How to get there:
From Tha Tien Pier, walk straight to the main road, Maharaj Road and turn right. The temple is on your left. Visitors must wear polite dress. Shorts and short sleeves are not allowed. 100 Baht entrance fee. Open daily 6.00 a.m. to 5.00 p.m.

For more info: Temple of Reclining Buddha Bangkok | How to get to Wat Pho

Wat Arun

One of the most symbolic landmarks in Bangkok, the majestic prang (or Khmer style tower) of the Temple of Dawn dominates the skyline on the Nonthaburi bank of the Chao Phraya river.

Construction on the prang first began in the reign of King Rama II (1809-1824) and was completed by King Rama III (1824-1851). The central tower is 76 meters high, is decorated by thousands of tiny seashells and pieces of Chinese porcelain and is protected by an array of demons and monkeys. Arun means morning and the temple is best viewed at dawn or sunset from the opposite river bank.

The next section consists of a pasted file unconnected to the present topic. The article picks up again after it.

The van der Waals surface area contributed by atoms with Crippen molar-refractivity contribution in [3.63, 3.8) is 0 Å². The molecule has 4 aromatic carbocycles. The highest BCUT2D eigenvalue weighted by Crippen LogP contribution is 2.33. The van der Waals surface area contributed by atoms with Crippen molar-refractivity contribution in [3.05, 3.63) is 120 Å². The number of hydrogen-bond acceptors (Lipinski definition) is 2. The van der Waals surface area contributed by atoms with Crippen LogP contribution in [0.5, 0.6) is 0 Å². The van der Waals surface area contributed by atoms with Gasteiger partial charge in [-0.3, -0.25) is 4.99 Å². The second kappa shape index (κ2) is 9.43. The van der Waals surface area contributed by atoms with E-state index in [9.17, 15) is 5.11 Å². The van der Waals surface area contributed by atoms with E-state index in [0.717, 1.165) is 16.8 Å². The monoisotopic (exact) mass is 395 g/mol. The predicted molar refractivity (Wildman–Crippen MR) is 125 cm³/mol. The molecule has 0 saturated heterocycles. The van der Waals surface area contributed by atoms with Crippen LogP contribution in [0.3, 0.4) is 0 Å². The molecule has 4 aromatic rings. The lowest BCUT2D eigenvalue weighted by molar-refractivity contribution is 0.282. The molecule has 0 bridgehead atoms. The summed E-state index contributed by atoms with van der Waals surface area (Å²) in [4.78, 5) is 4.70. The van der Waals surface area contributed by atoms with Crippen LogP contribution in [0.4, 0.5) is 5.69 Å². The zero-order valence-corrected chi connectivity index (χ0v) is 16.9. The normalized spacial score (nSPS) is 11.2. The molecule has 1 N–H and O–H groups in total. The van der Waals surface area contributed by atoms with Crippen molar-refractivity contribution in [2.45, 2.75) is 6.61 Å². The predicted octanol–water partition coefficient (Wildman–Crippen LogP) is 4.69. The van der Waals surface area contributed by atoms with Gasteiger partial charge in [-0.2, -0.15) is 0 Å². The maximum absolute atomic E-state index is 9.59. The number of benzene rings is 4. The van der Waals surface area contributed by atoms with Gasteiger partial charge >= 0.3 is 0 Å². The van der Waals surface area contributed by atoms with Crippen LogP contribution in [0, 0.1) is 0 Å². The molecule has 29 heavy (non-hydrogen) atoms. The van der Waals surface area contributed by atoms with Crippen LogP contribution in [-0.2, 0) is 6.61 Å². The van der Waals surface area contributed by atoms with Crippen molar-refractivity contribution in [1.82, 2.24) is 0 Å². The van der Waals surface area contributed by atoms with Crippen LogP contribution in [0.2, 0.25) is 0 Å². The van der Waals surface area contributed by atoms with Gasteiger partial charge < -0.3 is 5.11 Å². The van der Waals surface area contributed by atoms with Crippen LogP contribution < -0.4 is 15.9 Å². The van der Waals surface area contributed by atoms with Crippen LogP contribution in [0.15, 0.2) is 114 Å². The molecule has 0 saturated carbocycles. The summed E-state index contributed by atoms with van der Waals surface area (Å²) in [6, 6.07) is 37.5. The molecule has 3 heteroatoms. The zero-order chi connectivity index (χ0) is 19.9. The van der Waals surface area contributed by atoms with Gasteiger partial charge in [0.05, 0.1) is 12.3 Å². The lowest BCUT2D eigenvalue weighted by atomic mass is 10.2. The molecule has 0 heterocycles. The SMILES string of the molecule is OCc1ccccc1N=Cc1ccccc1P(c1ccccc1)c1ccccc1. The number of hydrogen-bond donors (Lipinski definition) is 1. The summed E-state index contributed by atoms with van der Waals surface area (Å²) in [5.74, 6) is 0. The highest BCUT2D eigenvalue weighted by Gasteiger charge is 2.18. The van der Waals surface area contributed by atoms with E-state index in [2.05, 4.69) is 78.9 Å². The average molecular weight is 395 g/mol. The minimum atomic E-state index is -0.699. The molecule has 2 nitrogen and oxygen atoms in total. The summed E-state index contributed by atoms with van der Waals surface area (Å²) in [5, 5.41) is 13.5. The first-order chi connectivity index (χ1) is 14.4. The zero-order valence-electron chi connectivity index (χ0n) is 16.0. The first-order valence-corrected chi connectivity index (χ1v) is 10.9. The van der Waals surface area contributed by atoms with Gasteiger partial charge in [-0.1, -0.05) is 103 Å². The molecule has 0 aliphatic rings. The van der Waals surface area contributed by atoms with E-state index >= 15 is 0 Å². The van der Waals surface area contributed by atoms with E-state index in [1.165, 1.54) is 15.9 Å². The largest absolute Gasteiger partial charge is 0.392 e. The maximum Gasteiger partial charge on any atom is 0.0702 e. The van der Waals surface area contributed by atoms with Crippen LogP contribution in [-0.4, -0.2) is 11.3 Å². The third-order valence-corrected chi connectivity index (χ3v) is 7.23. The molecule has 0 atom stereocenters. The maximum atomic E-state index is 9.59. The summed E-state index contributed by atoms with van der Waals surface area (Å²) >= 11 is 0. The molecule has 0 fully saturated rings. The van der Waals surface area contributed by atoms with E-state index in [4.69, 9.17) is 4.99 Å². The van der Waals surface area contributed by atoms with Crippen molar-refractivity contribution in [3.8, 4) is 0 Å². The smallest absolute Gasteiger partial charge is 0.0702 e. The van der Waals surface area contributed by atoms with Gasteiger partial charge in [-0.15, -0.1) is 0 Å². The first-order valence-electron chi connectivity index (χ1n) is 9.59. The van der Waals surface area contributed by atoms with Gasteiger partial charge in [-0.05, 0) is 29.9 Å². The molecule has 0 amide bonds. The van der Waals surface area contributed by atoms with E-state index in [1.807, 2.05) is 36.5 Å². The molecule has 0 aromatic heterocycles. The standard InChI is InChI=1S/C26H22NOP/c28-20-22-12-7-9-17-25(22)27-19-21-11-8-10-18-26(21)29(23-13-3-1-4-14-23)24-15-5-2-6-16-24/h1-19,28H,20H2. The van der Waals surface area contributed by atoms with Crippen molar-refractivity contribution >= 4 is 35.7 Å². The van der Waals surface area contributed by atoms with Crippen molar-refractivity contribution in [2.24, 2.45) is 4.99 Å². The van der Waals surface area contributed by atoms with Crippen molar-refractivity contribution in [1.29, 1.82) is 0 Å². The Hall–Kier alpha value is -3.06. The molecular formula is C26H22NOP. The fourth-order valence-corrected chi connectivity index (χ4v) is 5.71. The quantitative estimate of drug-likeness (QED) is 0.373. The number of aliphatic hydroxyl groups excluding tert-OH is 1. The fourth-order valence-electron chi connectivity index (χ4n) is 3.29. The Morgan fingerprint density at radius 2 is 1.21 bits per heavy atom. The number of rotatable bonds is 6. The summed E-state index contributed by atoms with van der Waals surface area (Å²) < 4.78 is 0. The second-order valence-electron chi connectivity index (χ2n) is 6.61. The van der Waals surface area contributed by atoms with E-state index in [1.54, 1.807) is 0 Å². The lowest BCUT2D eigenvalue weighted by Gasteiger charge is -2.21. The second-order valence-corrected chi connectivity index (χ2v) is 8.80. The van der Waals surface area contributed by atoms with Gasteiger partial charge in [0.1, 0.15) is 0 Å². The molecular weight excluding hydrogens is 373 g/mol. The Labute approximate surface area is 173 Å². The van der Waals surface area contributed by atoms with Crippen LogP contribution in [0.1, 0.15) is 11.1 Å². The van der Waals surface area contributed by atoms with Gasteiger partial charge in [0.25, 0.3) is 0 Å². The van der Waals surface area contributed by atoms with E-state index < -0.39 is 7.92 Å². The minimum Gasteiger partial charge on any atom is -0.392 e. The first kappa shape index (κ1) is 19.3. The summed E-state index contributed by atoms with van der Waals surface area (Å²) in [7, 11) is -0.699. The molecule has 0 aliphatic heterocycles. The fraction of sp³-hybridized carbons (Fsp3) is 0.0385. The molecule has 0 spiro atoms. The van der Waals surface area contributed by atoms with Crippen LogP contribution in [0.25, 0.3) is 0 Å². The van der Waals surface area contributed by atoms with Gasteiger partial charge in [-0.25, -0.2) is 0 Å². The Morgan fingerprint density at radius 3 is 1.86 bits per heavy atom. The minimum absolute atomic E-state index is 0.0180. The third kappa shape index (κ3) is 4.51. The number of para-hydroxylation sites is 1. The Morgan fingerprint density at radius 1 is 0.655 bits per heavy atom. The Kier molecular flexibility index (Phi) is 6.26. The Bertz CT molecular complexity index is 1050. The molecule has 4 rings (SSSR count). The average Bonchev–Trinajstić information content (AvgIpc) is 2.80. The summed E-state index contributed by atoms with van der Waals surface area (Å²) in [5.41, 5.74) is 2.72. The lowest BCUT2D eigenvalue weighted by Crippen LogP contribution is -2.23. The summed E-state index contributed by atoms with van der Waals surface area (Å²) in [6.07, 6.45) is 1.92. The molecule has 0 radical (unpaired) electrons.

How to get there:
Take a ferry across the river to Tha Rue Wat Arun Pier. Ferries run from 5.00 a.m. to 11.00 p.m. The fee is 3 Baht.

Flower Market (Pak Klong Talad)

Originally a fish market during the King Rama I period, it began to solely focus on flowers when the fish traders moved elsewhere during the reign of King Rama V. Today Pak Klong Talad is the largest wholesale and retail flower market in Bangkok and is home to every color and type of flower imaginable. If you can, the best time to go is between 2.00 a.m. to 4.00 a.m., when the day’s deliveries are arriving ad retailers from all over town come to pick the very best bunches.

How to get there:
Walk straight and then turn right at the intersection into Maharaj Road. Walk along for around 800 meters until you reach Chakpet Road where the market is located. Open 24 hours.

Tha Tien Market

Due to its location Tha Tien was originally called Thay Wang Market (the market behind the palace) and was a big trading, transport and cultural center during the late 18th century. However, a major fire saw the area get its new name (tien means being leveled to the ground) and it suffered a decline in importance. Nowadays, Tha Tien Market is famous for its dry fish and seafood stalls and the chance to see its numerous traditional Rattanakosin-period shophouses, many of which are now home to quaint cafes and restaurants.